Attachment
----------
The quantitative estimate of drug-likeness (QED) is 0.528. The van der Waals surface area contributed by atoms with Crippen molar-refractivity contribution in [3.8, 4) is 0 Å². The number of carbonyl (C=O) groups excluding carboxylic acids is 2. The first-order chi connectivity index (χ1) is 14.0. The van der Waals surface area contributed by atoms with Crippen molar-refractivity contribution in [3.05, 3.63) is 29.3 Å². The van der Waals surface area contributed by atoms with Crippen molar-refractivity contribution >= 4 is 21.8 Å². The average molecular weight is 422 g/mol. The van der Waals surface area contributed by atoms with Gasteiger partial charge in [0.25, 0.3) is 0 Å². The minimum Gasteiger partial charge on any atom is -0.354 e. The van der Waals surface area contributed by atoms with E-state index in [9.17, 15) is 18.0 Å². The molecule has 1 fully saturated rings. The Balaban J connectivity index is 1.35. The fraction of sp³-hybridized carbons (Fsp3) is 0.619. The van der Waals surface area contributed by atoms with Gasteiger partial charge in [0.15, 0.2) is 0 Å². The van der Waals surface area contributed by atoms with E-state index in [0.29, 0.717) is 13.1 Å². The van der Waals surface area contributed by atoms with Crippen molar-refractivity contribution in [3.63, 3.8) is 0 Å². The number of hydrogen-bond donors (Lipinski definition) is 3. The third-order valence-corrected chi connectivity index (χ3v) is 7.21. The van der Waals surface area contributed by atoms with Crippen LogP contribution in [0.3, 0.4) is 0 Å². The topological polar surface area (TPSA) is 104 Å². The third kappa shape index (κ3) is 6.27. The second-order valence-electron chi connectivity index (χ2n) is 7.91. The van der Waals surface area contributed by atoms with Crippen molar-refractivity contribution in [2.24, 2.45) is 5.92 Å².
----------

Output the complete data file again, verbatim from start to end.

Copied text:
The quantitative estimate of drug-likeness (QED) is 0.528. The van der Waals surface area contributed by atoms with Crippen molar-refractivity contribution in [3.8, 4) is 0 Å². The number of carbonyl (C=O) groups excluding carboxylic acids is 2. The first-order chi connectivity index (χ1) is 14.0. The van der Waals surface area contributed by atoms with Crippen molar-refractivity contribution in [3.05, 3.63) is 29.3 Å². The van der Waals surface area contributed by atoms with Crippen molar-refractivity contribution >= 4 is 21.8 Å². The average molecular weight is 422 g/mol. The van der Waals surface area contributed by atoms with Gasteiger partial charge in [0.25, 0.3) is 0 Å². The minimum Gasteiger partial charge on any atom is -0.354 e. The van der Waals surface area contributed by atoms with E-state index in [9.17, 15) is 18.0 Å². The molecule has 1 fully saturated rings. The Balaban J connectivity index is 1.35. The fraction of sp³-hybridized carbons (Fsp3) is 0.619. The van der Waals surface area contributed by atoms with Gasteiger partial charge in [0.15, 0.2) is 0 Å². The van der Waals surface area contributed by atoms with E-state index in [0.29, 0.717) is 13.1 Å². The van der Waals surface area contributed by atoms with Crippen molar-refractivity contribution in [3.63, 3.8) is 0 Å². The number of hydrogen-bond donors (Lipinski definition) is 3. The third-order valence-corrected chi connectivity index (χ3v) is 7.21. The van der Waals surface area contributed by atoms with Crippen LogP contribution in [0.3, 0.4) is 0 Å². The topological polar surface area (TPSA) is 104 Å². The third kappa shape index (κ3) is 6.27. The second-order valence-electron chi connectivity index (χ2n) is 7.91. The van der Waals surface area contributed by atoms with Crippen molar-refractivity contribution in [2.24, 2.45) is 5.92 Å².